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Int J Epidemiol. 2017 Apr 1;46(2):e19. doi: 10.1093/ije/dyw023.

Cohort Profile: The Saguenay Youth Study (SYS).

Author information

1
Hospital for Sick Children and Departments of Physiology and Nutritional Science.
2
Rotman Research Institute and Departments of Psychology and Psychiatry, University of Toronto, Toronto, ON, Canada.
3
Child Mind Institute, New York, NY, USA.
4
Department of Epidemiology, Biostatistics and Occupational Health, McGill University, Montreal, QC, Canada.
5
Community Genomic Centre, Université de Montréal, Chicoutimi, QC, Canada.
6
Montreal Neurological Institute, McGill University, Montreal, QC, Canada.
7
Department of Human Sciences, Université du Québec à Chicoutimi, Chicoutimi, QC, Canada.
8
Hotchkiss Brain Institute, University of Calgary, Calgary, BC, Canada.
9
Department of Health Sciences, Université du Québec à Chicoutimi, Chicoutimi, QC, Canada and.
10
Sainte-Justine Hospital Research Center and Department of Psychiatry, Université de Montréal, Montreal, QC, Canada.

Abstract

The Saguenay Youth Study (SYS) is a two-generational study of adolescents and their parents (n = 1029 adolescents and 962 parents) aimed at investigating the aetiology, early stages and trans-generational trajectories of common cardiometabolic and brain diseases. The ultimate goal of this study is to identify effective means for increasing healthy life expectancy. The cohort was recruited from the genetic founder population of the Saguenay Lac St Jean region of Quebec, Canada. The participants underwent extensive (15-h) phenotyping, including an hour-long recording of beat-by-beat blood pressure, magnetic resonance imaging of the brain and abdomen, and serum lipidomic profiling with LC-ESI-MS. All participants have been genome-wide genotyped (with ∼ 8 M imputed single nucleotide polymorphisms) and a subset of them (144 adolescents and their 288 parents) has been genome-wide epityped (whole blood DNA, Infinium HumanMethylation450K BeadChip). These assessments are complemented by a detailed evaluation of each participant in a number of domains, including cognition, mental health and substance use, diet, physical activity and sleep, and family environment. The data collection took place during 2003-12 in adolescents (full) and their parents (partial), and during 2012-15 in parents (full). All data are available upon request.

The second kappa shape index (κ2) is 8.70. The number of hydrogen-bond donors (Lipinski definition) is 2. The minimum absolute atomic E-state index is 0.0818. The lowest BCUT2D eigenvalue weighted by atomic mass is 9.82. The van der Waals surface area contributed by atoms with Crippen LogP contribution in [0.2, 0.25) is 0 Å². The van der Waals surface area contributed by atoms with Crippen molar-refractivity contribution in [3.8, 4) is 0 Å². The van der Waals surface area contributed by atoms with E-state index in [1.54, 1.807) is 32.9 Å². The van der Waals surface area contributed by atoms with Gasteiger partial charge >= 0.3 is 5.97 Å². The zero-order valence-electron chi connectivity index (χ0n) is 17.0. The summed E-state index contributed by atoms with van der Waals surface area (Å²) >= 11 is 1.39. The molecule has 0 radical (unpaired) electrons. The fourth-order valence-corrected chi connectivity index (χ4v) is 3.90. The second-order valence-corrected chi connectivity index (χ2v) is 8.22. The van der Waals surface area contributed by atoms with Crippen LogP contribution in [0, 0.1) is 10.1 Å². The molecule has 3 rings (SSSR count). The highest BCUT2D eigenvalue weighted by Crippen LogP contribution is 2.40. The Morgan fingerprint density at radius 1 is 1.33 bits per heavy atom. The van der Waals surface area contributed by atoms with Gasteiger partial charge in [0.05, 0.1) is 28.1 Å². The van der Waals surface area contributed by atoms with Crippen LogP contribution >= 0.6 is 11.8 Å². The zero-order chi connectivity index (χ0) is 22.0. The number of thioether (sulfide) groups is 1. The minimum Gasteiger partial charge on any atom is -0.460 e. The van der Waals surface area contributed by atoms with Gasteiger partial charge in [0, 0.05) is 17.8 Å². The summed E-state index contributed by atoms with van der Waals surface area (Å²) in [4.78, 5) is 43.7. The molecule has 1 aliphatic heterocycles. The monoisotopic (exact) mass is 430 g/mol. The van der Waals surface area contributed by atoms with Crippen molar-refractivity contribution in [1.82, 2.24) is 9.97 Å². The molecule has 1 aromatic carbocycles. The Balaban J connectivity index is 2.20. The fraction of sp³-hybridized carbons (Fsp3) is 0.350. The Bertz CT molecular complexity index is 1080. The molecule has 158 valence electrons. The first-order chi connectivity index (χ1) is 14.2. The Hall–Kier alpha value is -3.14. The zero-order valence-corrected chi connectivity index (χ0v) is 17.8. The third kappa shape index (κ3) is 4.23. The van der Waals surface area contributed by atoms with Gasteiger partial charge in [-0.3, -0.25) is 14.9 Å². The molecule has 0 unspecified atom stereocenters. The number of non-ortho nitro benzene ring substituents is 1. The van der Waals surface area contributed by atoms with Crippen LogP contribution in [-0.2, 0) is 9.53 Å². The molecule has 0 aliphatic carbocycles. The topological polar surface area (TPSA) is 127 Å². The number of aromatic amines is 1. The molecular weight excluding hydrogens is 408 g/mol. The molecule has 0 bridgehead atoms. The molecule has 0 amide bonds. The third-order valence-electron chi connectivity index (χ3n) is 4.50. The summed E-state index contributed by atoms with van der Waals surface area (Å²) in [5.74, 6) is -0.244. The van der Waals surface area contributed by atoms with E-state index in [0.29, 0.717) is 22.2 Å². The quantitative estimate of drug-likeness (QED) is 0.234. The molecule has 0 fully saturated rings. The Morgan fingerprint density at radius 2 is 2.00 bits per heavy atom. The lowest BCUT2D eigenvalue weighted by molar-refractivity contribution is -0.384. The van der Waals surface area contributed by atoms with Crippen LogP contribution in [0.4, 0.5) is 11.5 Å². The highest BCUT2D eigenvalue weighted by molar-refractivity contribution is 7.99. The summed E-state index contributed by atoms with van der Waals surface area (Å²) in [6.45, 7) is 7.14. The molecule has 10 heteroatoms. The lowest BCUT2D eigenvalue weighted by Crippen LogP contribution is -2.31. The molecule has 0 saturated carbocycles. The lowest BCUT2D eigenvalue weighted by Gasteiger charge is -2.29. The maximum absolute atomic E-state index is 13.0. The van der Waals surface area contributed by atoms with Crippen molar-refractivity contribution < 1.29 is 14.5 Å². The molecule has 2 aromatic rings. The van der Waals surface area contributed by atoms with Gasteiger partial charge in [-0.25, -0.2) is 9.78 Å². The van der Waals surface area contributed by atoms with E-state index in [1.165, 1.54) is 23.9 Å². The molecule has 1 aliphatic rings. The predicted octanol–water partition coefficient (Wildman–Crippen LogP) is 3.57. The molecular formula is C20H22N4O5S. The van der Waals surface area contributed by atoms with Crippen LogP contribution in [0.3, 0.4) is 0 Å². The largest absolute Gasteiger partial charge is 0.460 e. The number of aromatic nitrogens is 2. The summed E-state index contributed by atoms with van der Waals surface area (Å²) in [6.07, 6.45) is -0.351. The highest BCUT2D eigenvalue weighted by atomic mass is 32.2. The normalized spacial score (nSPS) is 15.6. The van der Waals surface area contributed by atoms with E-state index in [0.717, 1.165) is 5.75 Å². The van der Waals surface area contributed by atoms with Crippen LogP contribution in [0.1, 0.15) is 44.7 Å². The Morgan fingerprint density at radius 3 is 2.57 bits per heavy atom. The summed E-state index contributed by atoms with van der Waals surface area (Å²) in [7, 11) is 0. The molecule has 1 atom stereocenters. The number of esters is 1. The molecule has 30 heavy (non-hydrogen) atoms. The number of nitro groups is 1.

PMID:
27018016
PMCID:
PMC5837575
DOI:
10.1093/ije/dyw023
[Indexed for MEDLINE]
Free PMC Article

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